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ROAD TEST – 1983 TOYOTA CELICA RA61R COUPE

ROAD TEST – 1983 TOYOTA CELICA RA61R COUPE

Posted by Glenn Rowswell on 12th June 2018

Classics World’s Rob Hawkins reviews the 1983 Toyota Celica 2.0ST RA61R Coupe…

The Toyota Celica has been in production since 1970, originating as a rear-wheel drive four-seater sports car. The third-generation Celica was launched in 1982 and, in the same year, Toyota launched the first Celica turbo in Japan and developed a Group B rally version based on the GT-T model (the same shape as the car for sale that’s in our photographs).

By 1985, it was all over for the third-generation Celica and for rear-wheel drive models. Front-wheel drive was the way forward along with four-wheel drive.

The angular exterior of the Celica seen here is now returning to modern cars, so it doesn’t look too out of place. The history of this particular car begins in May 1983 when it was registered by Central Motors Ltd, a Toyota dealer in Chadderton. Before use, the underside was given a full rust-proofing treatment. The dealership kept the car for 10 months before selling it to a new owner from Littleborough, who used the car until 1996 when there was a recorded 20,527 on the milometer.

1983 Toyota Celica 2.0ST RA61R Coupe

Despite being taxed, it was dry stored and remained there until July 2008 when it was driven three miles to the local MoT testing station and back again, where it passed. The car was returned to storage until July 2017, when it was bought by Ace Classic Cars of Leeds. Having seen next-to-no use for more than 20 years, the petrol was drained and replenished with fresh, the battery was replaced and the engine run, allowing the car to be MoT-tested, where it passed. However, at the time of visiting, ACC wanted to strip and clean the carburettor as they suspected it had become varnished inside through lack of use. Consequently, a visual inspection would have to suffice.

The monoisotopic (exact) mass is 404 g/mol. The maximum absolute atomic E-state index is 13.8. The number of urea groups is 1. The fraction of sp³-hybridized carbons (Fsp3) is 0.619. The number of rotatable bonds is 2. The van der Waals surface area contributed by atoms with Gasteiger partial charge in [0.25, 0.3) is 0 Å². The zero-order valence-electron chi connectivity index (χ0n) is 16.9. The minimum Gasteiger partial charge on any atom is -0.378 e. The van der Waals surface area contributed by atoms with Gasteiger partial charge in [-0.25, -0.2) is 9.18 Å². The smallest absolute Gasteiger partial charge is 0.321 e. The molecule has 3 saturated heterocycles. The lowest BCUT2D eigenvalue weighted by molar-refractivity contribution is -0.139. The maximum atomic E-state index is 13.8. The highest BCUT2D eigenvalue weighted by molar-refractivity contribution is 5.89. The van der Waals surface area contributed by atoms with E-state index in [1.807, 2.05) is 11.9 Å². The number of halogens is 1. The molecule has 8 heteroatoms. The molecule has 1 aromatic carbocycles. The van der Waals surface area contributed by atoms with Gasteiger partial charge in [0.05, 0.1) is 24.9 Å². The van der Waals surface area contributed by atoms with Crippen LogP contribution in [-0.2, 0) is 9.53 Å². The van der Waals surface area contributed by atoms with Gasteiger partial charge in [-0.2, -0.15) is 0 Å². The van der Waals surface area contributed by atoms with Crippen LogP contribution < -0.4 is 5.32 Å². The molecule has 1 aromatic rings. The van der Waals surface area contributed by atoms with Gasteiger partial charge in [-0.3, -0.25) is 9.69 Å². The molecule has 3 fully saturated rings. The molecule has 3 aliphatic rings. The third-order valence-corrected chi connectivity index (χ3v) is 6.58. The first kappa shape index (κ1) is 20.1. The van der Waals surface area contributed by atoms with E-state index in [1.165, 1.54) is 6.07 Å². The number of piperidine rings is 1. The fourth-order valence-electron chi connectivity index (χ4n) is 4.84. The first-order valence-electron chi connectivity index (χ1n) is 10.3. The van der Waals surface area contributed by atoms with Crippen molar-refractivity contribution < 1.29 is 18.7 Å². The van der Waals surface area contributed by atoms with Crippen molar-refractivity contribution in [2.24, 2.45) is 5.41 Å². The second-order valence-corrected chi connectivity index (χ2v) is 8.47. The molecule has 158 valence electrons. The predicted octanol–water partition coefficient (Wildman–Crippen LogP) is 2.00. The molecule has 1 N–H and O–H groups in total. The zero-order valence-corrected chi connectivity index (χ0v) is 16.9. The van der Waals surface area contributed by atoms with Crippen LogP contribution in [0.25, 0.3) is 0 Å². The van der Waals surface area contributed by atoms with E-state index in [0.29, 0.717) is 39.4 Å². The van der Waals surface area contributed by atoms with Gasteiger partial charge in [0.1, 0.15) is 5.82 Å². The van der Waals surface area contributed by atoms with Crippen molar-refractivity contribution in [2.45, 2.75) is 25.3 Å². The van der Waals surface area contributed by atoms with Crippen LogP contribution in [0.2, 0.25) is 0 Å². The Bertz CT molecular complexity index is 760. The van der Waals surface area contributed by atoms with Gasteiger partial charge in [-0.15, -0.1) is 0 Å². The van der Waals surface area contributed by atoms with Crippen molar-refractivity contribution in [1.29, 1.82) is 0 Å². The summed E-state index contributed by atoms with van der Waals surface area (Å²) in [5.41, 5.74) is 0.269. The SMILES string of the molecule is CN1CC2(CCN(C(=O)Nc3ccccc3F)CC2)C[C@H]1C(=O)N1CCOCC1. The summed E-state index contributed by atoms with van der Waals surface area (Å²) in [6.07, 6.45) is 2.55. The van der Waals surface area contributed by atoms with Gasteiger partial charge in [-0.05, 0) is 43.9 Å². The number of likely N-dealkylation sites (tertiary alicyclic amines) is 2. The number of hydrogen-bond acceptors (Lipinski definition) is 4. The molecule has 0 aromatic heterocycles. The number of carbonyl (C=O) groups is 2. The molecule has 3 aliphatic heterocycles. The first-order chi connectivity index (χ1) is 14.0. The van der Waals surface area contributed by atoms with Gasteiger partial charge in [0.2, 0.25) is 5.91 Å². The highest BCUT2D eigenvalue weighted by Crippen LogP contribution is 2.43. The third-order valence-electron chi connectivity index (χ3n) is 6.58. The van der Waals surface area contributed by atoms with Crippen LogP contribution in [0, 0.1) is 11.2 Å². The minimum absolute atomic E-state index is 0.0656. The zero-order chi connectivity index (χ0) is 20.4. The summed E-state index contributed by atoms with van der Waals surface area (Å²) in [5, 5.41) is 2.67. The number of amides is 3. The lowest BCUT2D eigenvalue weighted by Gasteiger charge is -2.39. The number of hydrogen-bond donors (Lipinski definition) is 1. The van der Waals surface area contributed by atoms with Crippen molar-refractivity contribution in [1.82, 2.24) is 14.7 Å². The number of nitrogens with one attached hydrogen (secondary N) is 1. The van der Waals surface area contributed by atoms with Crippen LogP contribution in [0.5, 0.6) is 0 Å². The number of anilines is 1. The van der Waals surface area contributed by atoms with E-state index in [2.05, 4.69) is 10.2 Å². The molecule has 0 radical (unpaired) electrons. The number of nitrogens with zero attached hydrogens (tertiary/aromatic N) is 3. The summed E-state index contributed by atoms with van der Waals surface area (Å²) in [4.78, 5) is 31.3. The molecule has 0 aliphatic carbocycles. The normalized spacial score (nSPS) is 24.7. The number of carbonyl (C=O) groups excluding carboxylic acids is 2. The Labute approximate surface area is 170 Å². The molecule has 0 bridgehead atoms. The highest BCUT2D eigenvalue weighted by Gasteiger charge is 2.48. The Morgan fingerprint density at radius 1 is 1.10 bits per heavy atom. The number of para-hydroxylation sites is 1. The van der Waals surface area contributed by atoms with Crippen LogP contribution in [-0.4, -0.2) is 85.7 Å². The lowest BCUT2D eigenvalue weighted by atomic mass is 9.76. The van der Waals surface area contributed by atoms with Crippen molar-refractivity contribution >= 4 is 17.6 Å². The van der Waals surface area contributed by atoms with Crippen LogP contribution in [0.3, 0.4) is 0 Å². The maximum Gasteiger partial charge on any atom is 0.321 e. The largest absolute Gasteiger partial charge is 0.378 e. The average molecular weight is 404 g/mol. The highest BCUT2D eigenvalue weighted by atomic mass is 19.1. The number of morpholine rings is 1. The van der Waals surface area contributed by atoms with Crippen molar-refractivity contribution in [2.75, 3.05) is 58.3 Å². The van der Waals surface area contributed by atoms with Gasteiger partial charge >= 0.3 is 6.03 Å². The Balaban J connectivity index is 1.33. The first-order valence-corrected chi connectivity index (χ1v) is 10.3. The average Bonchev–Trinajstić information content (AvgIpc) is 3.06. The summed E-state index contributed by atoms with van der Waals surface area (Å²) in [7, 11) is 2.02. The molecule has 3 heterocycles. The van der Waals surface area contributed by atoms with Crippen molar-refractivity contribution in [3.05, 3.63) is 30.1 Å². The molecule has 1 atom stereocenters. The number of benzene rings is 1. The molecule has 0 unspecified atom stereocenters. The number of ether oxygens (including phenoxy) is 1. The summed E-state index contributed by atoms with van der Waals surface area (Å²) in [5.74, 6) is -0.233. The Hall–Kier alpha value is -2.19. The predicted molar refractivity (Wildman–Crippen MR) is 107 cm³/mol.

The red paintwork on the exterior of this Celica has benefited from the years of dry storage that has concealed it from direct sunlight, so it doesn’t appear to have faded. The bodywork appears to have been preserved, thanks partly to the rustproofing, but also the storage. We could find only one thumbnail-sized patch of rust, where the paintwork had bubbled up in the offside rear corner of the sunroof. Fortunately, only the sunroof panel would need to be stripped and painted to fix this problem, and Ace Classic Cars have chosen to leave this for now to preserve the originality of the car.

1983 Toyota Celica 2.0ST RA61R Coupe

Inside this Celica, the mixture of velour, vinyl and plastic upholstery feels like stepping back into the eighties. It’s immaculately preserved. Quite often for a low-mileage example, the driver’s seat shows the most signs of wear and tear, but not in this case. All the seating looks like it has never been used.

The engine bay is a concourse competitor’s dream. It’s original-looking, but lacks the signs of deterioration that would require a full strip down and respray. Instead, there are easy jobs to tackle, such as removing and scrubbing the surface corrosion from the exhaust heatshield. Even the battery terminals, which are at the very front of the engine bay and in the firing line of road dirt, are spotless.

The boot is a similar story. The plastic trim panels over the inner wheel arches look like they have never been touched and the light scuff marks on the boot floor cover could possibly be cleaned off.

1983 Toyota Celica 2.0ST RA61R Coupe

THE VERDICT
At fifty quid short of £15,000, this time-warp classic Toyota Celica is ideal for someone who wants to rekindle their memories of the eighties when the wedgy rear-wheel drive sports car shot to fame through rally sport. It’s not a cheap price to pay, but try buying a tatty example and restoring it to the same standard and you’ll probably need deeper pockets.

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